The SEC and Climate-Related Disclosures

BY: Jacob Robart, RBFL Student Editor

Motivated by strong investor demand, the Securities and Exchange Commission is expected to announce new rules for climate-related disclosures. In crafting a new climate disclosure framework, the SEC will be guided by the principles of consistency and comparability while seeking to mandate disclosures that will be decision useful to investors. Furthermore, The SEC will consider several important factors when determining what information should be disclosed. The SEC will consider where disclosures should be located and whether they should be furnished or filed. The SEC will also consider introducing a variety of both qualitative and quantitative disclosures. Qualitative disclosures might include how a company’s leadership addresses climate-related risks and opportunities. In terms of quantitative disclosures, the SEC will distinguish between scope 1, 2, and 3 disclosures. Finally, the SEC will consider whether there should be specific disclosures by industry, whether companies should provide forward looking scenario analysis, and whether a new SEC climate disclosure framework should resemble an existing framework such as the TCFD. 

Proponents of mandatory climate-related disclosures, such as Elizabeth Warren, have emphasized that climate-related disclosures can be mandated because climate risks are material to investors. Former SEC Commissioner Allison Herren Lee has asserted that the SEC has the authority to mandate climate-related disclosures through the broad statutory powers of the Securities Act of 1933. Regardless of materiality, the SEC believes it can mandate climate-related disclosures because such information is important for protecting investors. Opponents of the SEC’s potential climate-related disclosure mandate argue that climate-related disclosures are outside of the scope of the authority that Congress has delegated to the SEC. Opponents also argue that mandatory climate-related disclosures would violate the first amendment. Other opponents argue that even if the SEC can mandate climate-related disclosures, doing so would be impractical.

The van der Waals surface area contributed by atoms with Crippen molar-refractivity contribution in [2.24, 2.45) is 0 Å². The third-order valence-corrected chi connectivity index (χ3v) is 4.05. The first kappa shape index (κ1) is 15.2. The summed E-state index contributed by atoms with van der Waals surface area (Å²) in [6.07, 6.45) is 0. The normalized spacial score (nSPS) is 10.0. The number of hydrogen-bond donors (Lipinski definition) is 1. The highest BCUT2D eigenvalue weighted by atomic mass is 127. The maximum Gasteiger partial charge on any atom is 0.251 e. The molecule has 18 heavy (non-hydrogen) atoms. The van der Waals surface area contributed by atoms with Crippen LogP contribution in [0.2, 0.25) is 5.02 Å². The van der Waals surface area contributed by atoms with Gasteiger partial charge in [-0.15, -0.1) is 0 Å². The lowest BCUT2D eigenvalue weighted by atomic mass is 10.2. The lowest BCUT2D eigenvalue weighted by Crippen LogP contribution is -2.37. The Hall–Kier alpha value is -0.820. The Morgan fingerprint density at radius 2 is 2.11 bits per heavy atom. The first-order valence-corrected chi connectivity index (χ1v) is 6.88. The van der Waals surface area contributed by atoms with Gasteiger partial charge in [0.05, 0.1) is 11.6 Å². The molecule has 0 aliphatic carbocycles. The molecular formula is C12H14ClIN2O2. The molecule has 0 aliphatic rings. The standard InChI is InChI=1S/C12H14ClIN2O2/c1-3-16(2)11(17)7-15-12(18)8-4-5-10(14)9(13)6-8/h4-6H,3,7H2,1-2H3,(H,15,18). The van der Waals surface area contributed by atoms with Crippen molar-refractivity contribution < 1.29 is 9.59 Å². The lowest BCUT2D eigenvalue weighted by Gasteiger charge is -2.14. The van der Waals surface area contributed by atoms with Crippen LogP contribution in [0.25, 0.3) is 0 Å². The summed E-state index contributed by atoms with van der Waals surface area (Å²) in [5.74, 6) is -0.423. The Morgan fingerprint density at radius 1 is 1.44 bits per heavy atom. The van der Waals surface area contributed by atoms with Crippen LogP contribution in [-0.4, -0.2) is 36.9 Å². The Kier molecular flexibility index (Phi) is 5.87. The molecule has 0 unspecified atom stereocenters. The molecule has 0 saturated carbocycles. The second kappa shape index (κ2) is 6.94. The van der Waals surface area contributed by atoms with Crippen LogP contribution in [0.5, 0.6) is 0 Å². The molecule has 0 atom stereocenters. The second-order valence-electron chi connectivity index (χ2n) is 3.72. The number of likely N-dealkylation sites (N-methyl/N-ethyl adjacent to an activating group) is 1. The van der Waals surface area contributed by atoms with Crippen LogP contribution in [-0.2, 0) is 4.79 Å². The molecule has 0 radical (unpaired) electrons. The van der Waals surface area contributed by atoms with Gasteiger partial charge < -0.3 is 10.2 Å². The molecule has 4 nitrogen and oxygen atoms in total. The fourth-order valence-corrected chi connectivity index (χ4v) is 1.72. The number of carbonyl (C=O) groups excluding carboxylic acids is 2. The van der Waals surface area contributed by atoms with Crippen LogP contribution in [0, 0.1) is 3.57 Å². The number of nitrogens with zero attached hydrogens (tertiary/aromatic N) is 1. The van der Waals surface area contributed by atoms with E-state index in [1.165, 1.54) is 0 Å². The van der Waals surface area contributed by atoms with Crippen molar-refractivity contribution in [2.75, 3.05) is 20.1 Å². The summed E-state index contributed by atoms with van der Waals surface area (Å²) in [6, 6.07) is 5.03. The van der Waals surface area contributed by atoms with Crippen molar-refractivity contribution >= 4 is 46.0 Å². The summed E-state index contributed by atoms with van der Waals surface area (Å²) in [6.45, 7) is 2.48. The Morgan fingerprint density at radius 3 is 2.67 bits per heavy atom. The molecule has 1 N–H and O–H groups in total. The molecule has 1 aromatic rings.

Public comments to the SEC have mostly been positive; however, commenters were divided on what exactly should be included in disclosures and whether disclosures should be furnished or filed. Commenters critical to filing believe that filing climate-related disclosures in a similar fashion as traditional financial disclosures would inappropriately expose public companies to liability. Many democratic politicians, along with environmental NGOs, would like to see climate-related disclosures filed in annual or quarterly statements, such as the 10-K. They believe that by filing climate-related disclosures instead of furnishing, companies will be properly motivated to make disclosures completely and accurately. 

Depending on how the SEC ultimately tailors its climate-related disclosure rules, I expect SEC registrants will challenge the SEC. Particularly, I would expect SEC registrants to fiercely oppose mandated scope 3 emission disclosures and furnished climate-related disclosure statements. 



Gary Gensler, Chairman, Sec. and Exch. Comm’n, Prepared Remarks Before the Principles for Responsible Investment “Climate and Global Financial Markets” Webinar (July 28, 2021)

Alexandra Thornton & Tyler Gellasch, The SEC Has Broad Authority To Require Climate and Other ESG Disclosures, Center for American Progress (June 10, 2021)

Lee Reiners & Mario Olczykowski, Summary of Comment Letters for the SEC’s Climate Risk Disclosure RFI, Glob. Fin. Mkts. Ctr. FinReg Blog (July 9, 2021), []

Allison Herren Lee, Comm’r, Sec. and Exch. Comm’n, Living in a Material World: Myths and Misconceptions about “Materiality (May 24, 2021)

Andrew N. Vollmer, Does the SEC Have Legal Authority to Adopt Climate-Change Disclosure Rules?, Mercatus Ctr.: Fin. Regul. (Aug. 19, 2021) [] 

 Adam Bryla et al., Commenters weigh in on SEC climate disclosures request for public input, Davis Polk (July 6, 2021), [] 

Elad Roisman, Comm’r, Sec. & Exch. Comm’n, Putting the Electric Cart before the Horse: Addressing Inevitable Costs of a New ESG Disclosure Regime (June 3, 2021)

Thomas L. Strickland et al., SEC Redoubles Focus on Climate Change, ESG Disclosures, WilmerHale (Mar. 15, 2021), [] 

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